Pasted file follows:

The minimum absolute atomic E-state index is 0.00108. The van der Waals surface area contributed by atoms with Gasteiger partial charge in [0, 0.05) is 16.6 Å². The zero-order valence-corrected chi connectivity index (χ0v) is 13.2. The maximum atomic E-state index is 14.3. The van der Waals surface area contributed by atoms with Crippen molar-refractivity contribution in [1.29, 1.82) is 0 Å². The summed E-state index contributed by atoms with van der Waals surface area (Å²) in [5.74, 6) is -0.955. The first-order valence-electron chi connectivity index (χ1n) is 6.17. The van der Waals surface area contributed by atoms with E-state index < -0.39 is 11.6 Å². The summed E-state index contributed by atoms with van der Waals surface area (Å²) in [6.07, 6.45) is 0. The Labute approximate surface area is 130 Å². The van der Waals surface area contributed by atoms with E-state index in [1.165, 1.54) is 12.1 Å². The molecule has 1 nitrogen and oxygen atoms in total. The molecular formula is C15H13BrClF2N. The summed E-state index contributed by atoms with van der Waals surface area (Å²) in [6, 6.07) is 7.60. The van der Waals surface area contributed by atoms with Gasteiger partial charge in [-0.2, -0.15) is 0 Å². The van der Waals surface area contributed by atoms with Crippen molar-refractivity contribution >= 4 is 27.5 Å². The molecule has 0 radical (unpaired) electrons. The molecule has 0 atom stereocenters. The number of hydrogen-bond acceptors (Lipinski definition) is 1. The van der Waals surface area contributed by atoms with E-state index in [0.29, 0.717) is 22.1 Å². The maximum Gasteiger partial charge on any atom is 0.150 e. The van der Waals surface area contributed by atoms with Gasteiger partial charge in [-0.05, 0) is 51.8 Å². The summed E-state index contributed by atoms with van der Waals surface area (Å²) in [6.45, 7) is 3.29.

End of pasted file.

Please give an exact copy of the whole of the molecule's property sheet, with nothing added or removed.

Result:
The minimum absolute atomic E-state index is 0.00108. The van der Waals surface area contributed by atoms with Gasteiger partial charge in [0, 0.05) is 16.6 Å². The zero-order valence-corrected chi connectivity index (χ0v) is 13.2. The maximum atomic E-state index is 14.3. The van der Waals surface area contributed by atoms with Crippen molar-refractivity contribution in [1.29, 1.82) is 0 Å². The summed E-state index contributed by atoms with van der Waals surface area (Å²) in [5.74, 6) is -0.955. The first-order valence-electron chi connectivity index (χ1n) is 6.17. The van der Waals surface area contributed by atoms with E-state index < -0.39 is 11.6 Å². The summed E-state index contributed by atoms with van der Waals surface area (Å²) in [6.07, 6.45) is 0. The Labute approximate surface area is 130 Å². The van der Waals surface area contributed by atoms with E-state index in [1.165, 1.54) is 12.1 Å². The molecule has 1 nitrogen and oxygen atoms in total. The molecular formula is C15H13BrClF2N. The summed E-state index contributed by atoms with van der Waals surface area (Å²) in [6, 6.07) is 7.60. The van der Waals surface area contributed by atoms with Gasteiger partial charge in [-0.2, -0.15) is 0 Å². The van der Waals surface area contributed by atoms with Crippen molar-refractivity contribution >= 4 is 27.5 Å². The molecule has 0 radical (unpaired) electrons. The molecule has 0 atom stereocenters. The number of hydrogen-bond acceptors (Lipinski definition) is 1. The van der Waals surface area contributed by atoms with E-state index in [0.29, 0.717) is 22.1 Å². The maximum Gasteiger partial charge on any atom is 0.150 e. The van der Waals surface area contributed by atoms with Gasteiger partial charge in [-0.05, 0) is 51.8 Å². The summed E-state index contributed by atoms with van der Waals surface area (Å²) in [6.45, 7) is 3.29.